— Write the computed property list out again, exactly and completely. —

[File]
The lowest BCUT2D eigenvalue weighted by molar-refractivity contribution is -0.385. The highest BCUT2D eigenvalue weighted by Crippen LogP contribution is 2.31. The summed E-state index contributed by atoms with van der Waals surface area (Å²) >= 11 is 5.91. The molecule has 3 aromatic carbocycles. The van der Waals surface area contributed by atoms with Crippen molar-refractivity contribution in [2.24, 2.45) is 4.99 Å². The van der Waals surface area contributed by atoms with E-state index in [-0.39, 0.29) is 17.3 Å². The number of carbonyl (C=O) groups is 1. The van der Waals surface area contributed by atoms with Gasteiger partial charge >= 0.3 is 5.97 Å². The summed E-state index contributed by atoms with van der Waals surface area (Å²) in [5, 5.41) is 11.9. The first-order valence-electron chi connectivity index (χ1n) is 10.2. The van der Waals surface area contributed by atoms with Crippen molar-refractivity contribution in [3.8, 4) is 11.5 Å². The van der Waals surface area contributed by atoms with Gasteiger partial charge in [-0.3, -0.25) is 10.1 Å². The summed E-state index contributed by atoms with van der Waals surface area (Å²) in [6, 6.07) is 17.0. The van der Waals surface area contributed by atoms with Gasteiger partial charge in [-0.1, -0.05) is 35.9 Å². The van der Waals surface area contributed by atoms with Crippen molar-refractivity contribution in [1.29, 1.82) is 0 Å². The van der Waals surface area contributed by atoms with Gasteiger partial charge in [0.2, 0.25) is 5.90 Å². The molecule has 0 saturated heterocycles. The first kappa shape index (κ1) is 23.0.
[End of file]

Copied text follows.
The lowest BCUT2D eigenvalue weighted by molar-refractivity contribution is -0.385. The highest BCUT2D eigenvalue weighted by Crippen LogP contribution is 2.31. The summed E-state index contributed by atoms with van der Waals surface area (Å²) >= 11 is 5.91. The molecule has 3 aromatic carbocycles. The van der Waals surface area contributed by atoms with Crippen molar-refractivity contribution in [2.24, 2.45) is 4.99 Å². The van der Waals surface area contributed by atoms with E-state index in [-0.39, 0.29) is 17.3 Å². The number of carbonyl (C=O) groups is 1. The van der Waals surface area contributed by atoms with Gasteiger partial charge >= 0.3 is 5.97 Å². The summed E-state index contributed by atoms with van der Waals surface area (Å²) in [5, 5.41) is 11.9. The first-order valence-electron chi connectivity index (χ1n) is 10.2. The van der Waals surface area contributed by atoms with Crippen molar-refractivity contribution in [3.8, 4) is 11.5 Å². The van der Waals surface area contributed by atoms with Gasteiger partial charge in [-0.3, -0.25) is 10.1 Å². The summed E-state index contributed by atoms with van der Waals surface area (Å²) in [6, 6.07) is 17.0. The van der Waals surface area contributed by atoms with Gasteiger partial charge in [-0.1, -0.05) is 35.9 Å². The van der Waals surface area contributed by atoms with Crippen molar-refractivity contribution in [1.29, 1.82) is 0 Å². The van der Waals surface area contributed by atoms with Gasteiger partial charge in [0.2, 0.25) is 5.90 Å². The molecule has 0 saturated heterocycles. The first kappa shape index (κ1) is 23.0.